Bombardier Brings Autonomous Subways to India

The technology is India's first driverless mass transit system.

Delhi Metro Magenta Line
The India Today Group—India Today Group/Getty Images

Self-driving cars may be a few years away, but self-driving trains are already here. The first fully autonomous train, the Rio Tinto mining train, drove across Australia in October of 2017. The newest self-driving train is the Bombardier CITYFLO650, which hit mass transit in India on Wednesday.

The CITYFLO was created by Canadian transportation giant Bombardier and the Delhi Metro Rail Corporation, India’s mass transit system. Bombardier, which produces trains, planes, off-roaders, and watercraft, is known for its high-quality, energy-efficient, and ergonomically sound vehicles.

The DMRC is New Delhi’s main line that makes 3,000 transverse trips daily through its surrounding satellite cities.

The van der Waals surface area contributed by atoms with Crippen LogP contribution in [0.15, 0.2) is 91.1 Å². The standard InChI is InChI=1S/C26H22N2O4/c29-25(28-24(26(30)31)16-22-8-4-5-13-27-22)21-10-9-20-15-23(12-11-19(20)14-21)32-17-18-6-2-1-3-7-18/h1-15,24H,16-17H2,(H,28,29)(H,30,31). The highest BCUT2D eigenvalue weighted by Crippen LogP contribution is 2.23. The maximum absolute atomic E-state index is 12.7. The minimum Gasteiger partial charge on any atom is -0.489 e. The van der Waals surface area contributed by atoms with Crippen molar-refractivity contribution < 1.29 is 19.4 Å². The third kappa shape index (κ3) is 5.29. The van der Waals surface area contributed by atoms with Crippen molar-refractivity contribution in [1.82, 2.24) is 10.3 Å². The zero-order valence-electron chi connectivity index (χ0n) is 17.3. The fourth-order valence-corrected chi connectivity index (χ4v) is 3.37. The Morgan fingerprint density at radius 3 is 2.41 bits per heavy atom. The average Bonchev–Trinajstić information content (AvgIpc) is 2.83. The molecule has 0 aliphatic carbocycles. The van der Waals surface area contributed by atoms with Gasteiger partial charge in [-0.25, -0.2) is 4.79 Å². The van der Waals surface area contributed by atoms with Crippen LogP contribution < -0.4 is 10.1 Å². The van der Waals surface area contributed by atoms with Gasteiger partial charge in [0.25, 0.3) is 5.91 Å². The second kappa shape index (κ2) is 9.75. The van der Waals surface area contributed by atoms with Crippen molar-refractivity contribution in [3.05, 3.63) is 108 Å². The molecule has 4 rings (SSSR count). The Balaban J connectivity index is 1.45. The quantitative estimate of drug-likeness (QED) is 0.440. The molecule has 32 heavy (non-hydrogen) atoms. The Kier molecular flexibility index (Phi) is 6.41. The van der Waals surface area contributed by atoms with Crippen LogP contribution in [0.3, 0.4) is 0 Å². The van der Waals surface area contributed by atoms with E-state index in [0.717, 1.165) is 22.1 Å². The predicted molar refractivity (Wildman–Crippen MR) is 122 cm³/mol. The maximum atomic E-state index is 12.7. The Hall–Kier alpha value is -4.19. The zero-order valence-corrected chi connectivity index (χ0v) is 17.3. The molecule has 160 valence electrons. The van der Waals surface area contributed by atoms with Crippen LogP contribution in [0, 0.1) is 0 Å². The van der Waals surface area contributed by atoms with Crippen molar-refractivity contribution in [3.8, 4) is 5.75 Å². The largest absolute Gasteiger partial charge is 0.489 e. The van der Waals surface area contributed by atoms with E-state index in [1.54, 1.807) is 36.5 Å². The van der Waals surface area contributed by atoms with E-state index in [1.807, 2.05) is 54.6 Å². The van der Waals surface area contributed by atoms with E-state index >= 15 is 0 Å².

The CITYFLO is more than 3 miles long and can run up to 52.8 miles per hour.  The train is currently only operating on one of the system’s eight lines but is the longest out of all of them. You can ride CITYFLO on the “pink line,” which travels from Majlis Park to Shiv Vihar Station.

The train is bound to be extremely energy-efficient because of the DMRC’s consistent initiatives. The metro system reduced 630,000 tons of greenhouse gases in 2011 and was the first metro to receive “carbon credits” by the UN.  Today, the DMRC continues to receive Environmental Impact Assessments to maintain its green ethos.

"The start of services on this first section of the fully-automated line is a major milestone in our expansion of public transportation in Delhi,” said Navneet Kaushik, the Delhi Metro’s executive of signaling.

Bombardier has provided the DMRC with other trains, like the spacious MOVIA model, over the past ten years. The industry giant has factories in 28 countries and just extended its longstanding partnership with London’s transit system to produce its ELECTROSTAR passenger trains for another 12 years. Perhaps the CITYFLO will financially benefit Bombardier, which recently restructured its finances amid a cumulative $9 billion debt.